The area for our over night stay was Mount Totumas Cloud Forest Lodge (MTCDL). Jeffrey Dietrich proprietor of MTCFL was Boquete to give a presentation about his lodge in the cloud forest in the La Amistad National Park. I was enthralled by Jeffrey's presentation and immediately sent the word out to my hiking buddies and others asking if anyone would be interested in doing this overnight trip to hike and explore the area.
Jeffrey and Alma Dietrich the husband and wife team have made MTCFL a very comfortable natural setting for bird watching and hiking in this area of Panama. The area is remote, one of the highest points in the Chiriqui Province with stunning views and if you are seeking solitude, flora and fauna then it is worth the visit. MT is 2,605 m/over 8,000 feet high, nestled in the middle of a 400 acre private reserve.
Our day began on a Saturday morning in Boquete as 20 of us met to begin our five car convoy, stopping in Volcan for lunch at Mana's Lodge. I had phoned three days prior making a reservation. Thankfully our group were the only guests in the restaurant making this a good choice as the food and service very good. After an hour or so, our convoy continued to MT following Jeffrey's directions. The road to the lodge took almost two hours as it is a rough rocky ride on a back road and my suggestion as well as Jeffrey's a 4WD is a must, good tires tires help as well.
We pass Los Pozos a hot springs. Jeffrey mentioned 10 people can go into the Los Pozos and that there is another water hole next thermal pool to it to cool off. Our group did not have time for this but, possibly on the trip, we will. Los Pozos is busy on the weekends as many from Volcan go there to picnic, relax, take a dip and swim.
After arriving to the point where our cars could not continue further, Jeffrey met us showing us where to park. Some opted to take a ride with Jeffrey up to the lodge and 14 of us decided to take the trek up to the lodge giving our legs a good stretch, as well as taking in the natural surroundings with our guide, Renoldo. Renoldo is a young man of seventeen and has become one of the guides for the lodge, he mentions to me, he has learn much about nature from the biologists who visit the cloud forest during the year.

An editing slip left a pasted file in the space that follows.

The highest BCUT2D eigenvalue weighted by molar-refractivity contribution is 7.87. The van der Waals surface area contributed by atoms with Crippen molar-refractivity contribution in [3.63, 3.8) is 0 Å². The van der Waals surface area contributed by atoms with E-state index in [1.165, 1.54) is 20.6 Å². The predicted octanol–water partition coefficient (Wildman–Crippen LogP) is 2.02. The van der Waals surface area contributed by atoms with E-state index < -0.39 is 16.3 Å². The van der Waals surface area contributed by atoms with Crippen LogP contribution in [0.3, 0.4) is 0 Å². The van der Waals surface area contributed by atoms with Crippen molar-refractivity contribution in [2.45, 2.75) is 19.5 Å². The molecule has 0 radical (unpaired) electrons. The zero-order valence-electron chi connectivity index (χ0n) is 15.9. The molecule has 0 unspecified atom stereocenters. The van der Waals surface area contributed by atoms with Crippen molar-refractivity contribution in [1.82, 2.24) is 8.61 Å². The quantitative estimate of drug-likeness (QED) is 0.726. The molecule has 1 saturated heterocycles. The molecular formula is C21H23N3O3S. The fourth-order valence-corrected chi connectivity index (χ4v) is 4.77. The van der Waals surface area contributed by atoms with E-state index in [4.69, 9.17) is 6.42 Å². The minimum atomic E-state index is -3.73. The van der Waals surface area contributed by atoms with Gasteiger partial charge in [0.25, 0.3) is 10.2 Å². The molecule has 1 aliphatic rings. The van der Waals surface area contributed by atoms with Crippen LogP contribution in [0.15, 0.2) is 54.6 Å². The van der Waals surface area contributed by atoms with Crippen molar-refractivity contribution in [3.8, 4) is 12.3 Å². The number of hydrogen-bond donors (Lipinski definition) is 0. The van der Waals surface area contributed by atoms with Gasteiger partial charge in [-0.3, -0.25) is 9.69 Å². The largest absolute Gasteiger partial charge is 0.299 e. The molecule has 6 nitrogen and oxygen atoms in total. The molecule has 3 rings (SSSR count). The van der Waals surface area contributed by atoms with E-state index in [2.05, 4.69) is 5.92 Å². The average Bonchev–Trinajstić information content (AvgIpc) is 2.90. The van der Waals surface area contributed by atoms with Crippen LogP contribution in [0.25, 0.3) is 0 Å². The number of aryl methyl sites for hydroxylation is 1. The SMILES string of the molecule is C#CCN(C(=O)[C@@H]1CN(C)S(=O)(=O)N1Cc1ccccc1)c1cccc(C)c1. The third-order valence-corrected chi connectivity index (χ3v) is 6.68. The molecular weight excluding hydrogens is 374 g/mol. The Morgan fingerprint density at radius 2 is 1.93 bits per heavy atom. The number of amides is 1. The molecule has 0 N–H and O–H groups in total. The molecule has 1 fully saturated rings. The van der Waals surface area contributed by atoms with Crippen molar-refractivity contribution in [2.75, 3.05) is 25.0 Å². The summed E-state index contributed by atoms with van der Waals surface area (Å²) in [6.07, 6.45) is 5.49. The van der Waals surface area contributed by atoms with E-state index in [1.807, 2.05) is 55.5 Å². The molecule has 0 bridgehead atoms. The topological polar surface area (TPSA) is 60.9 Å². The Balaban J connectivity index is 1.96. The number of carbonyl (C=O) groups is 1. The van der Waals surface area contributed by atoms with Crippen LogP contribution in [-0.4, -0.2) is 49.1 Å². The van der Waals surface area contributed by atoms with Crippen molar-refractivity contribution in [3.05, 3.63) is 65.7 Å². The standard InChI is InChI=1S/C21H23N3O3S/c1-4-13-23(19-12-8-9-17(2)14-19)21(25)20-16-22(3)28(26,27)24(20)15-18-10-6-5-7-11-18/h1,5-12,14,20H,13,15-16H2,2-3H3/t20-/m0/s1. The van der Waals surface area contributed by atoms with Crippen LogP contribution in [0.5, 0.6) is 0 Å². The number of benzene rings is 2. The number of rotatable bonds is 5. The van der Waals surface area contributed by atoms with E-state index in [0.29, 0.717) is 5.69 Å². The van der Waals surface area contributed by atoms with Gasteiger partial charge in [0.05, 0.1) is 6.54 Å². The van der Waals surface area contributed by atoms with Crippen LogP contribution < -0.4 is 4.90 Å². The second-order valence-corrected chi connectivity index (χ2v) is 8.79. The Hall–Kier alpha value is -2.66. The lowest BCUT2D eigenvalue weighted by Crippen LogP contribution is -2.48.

We take the scenic route crossing rocks in small creeks covered with Carpet Moss. The terrain in a cloud forest is soft at each step, we feel a thick soft floor under foot. Fallen leafs, acorns and other natural debris adds a richness to the soil and vegetation. If one would fall it be like falling on a a soft mattress but, no one falls in this group of hikers. There are many Giant Mamacillo Oaks, Aguacaton (member avocodo family), in the forest. It is beautiful hike! As the group hikes in deeper and deeper into this forest, Renoldo points out orchids and something, we would have missed, a micro orchid, so tiny it is only seen through the Renoldo's binocular's and difficult to capture through a camera lens. Also, another young hiker, Josh points out a Dry Leaf Frog using the carpet of dry leafs as it's camouflage. Nice job and a great find Josh!